The most common side effect of dog vaccinations is post vaccination discomfort in particularly the small breeds of dogs.  Dogs can be sore to touch over the neck area and act feverish.  If this persists for more than a good part of the day call your veterinarian.  I usually prescribed some sort of an analgesic, if necessary.  Most dogs do fine over time.


Facial swelling, particularly of the lips, eyes and ears 1-2 hours after a vaccination is usually an allergy to one component of the vaccine.  Because it itches, the dog will scratch at the head and eye area.  Immediately take your puppy to the veterinarian for an exam.  Most of us administer:  adrenalin, a corticosteroid and Benedryl® (an anti-histamine).  If you wait, you never know if the allergy is going to cause a closure to the windpipe!  For this reason, it is a good idea to stay around the animal several hours after the vaccine has been administered to make sure there are no problems.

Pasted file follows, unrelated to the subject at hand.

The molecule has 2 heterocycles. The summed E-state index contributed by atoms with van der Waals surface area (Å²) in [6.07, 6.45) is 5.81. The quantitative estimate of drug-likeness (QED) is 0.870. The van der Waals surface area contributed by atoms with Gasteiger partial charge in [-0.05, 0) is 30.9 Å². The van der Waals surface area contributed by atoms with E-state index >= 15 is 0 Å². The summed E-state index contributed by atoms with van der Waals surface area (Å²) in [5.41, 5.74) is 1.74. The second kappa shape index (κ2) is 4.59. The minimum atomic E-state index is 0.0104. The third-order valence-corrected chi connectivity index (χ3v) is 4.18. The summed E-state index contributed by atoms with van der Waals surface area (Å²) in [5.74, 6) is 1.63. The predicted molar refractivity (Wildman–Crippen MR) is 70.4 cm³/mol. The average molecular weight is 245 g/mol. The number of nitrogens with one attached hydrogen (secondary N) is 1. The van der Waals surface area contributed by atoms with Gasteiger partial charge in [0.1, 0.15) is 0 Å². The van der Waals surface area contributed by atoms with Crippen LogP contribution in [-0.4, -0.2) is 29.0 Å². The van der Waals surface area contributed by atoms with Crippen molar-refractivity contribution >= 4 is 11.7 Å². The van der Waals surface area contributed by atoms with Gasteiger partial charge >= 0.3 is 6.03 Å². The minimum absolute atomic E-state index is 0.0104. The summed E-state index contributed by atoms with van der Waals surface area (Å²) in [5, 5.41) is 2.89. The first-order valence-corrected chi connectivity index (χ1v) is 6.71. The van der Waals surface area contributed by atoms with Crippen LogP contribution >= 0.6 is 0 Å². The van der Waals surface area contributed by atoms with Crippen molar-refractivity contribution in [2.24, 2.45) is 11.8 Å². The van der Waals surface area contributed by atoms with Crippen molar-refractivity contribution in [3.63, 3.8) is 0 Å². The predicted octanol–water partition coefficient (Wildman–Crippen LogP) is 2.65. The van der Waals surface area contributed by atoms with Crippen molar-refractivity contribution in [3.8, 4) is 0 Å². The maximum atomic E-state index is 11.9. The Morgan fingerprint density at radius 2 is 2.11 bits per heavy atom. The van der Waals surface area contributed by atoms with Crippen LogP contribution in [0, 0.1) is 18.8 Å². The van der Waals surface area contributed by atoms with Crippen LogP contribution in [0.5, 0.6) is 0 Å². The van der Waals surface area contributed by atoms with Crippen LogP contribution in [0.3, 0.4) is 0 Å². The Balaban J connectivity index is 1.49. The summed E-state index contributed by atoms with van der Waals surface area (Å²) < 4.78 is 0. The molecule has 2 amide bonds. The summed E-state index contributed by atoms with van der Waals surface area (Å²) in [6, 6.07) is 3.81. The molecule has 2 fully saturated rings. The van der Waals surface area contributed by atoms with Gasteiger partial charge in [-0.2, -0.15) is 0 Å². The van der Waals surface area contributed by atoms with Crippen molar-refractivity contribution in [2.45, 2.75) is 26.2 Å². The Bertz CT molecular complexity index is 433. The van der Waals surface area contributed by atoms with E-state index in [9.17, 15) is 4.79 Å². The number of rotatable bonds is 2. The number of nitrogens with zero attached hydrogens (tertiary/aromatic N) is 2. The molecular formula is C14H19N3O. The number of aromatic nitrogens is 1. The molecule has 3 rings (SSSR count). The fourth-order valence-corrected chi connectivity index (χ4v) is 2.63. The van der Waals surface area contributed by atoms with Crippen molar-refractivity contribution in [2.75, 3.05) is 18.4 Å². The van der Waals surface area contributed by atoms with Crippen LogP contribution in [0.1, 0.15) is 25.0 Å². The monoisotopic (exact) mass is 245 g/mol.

Allergies to vaccine components do not necessarily happen on the first or second dose.  It can be anyone’s guess.  Some dogs have a reaction to the first vaccine but not the second or vice versa.  For all dogs that suffered an allergic reaction, subsequent doses of vaccine are prefaced by a low dose of an antihistamine given several hours before the appointment.




One of the worst things to do is to go through all dog vaccinations except the last scheduled one.  This is a serious error.  It is known that 25% of all dogs vaccinated at 14 weeks against Parvovirus can still pick it up if challenged from a dog diagnosed with Parvo!  Give one more dose at 18 weeks, that probability drops to 1-2%; a HUGE difference.  I have treated many a dog in these situations.